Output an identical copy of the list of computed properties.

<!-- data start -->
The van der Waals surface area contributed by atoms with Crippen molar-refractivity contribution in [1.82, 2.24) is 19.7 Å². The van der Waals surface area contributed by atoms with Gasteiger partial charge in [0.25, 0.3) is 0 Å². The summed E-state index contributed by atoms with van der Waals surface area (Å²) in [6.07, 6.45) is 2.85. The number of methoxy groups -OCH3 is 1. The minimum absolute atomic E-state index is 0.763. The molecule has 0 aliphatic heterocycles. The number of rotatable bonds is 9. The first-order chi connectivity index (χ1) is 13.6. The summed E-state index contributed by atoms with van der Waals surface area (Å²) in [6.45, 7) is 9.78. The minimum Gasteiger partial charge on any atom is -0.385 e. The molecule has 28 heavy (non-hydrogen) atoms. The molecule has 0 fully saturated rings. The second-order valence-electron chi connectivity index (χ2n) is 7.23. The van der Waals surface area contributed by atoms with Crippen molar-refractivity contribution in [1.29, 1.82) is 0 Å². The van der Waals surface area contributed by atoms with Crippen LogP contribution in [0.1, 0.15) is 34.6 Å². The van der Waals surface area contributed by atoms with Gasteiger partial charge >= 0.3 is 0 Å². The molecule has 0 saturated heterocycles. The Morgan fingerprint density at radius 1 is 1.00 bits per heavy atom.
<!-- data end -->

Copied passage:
The van der Waals surface area contributed by atoms with Crippen molar-refractivity contribution in [1.82, 2.24) is 19.7 Å². The van der Waals surface area contributed by atoms with Gasteiger partial charge in [0.25, 0.3) is 0 Å². The summed E-state index contributed by atoms with van der Waals surface area (Å²) in [6.07, 6.45) is 2.85. The number of methoxy groups -OCH3 is 1. The minimum absolute atomic E-state index is 0.763. The molecule has 0 aliphatic heterocycles. The number of rotatable bonds is 9. The first-order chi connectivity index (χ1) is 13.6. The summed E-state index contributed by atoms with van der Waals surface area (Å²) in [6.45, 7) is 9.78. The minimum Gasteiger partial charge on any atom is -0.385 e. The molecule has 28 heavy (non-hydrogen) atoms. The molecule has 0 fully saturated rings. The second-order valence-electron chi connectivity index (χ2n) is 7.23. The van der Waals surface area contributed by atoms with Crippen molar-refractivity contribution in [1.29, 1.82) is 0 Å². The van der Waals surface area contributed by atoms with Crippen LogP contribution in [0.1, 0.15) is 34.6 Å². The van der Waals surface area contributed by atoms with Gasteiger partial charge >= 0.3 is 0 Å². The molecule has 0 saturated heterocycles. The Morgan fingerprint density at radius 1 is 1.00 bits per heavy atom.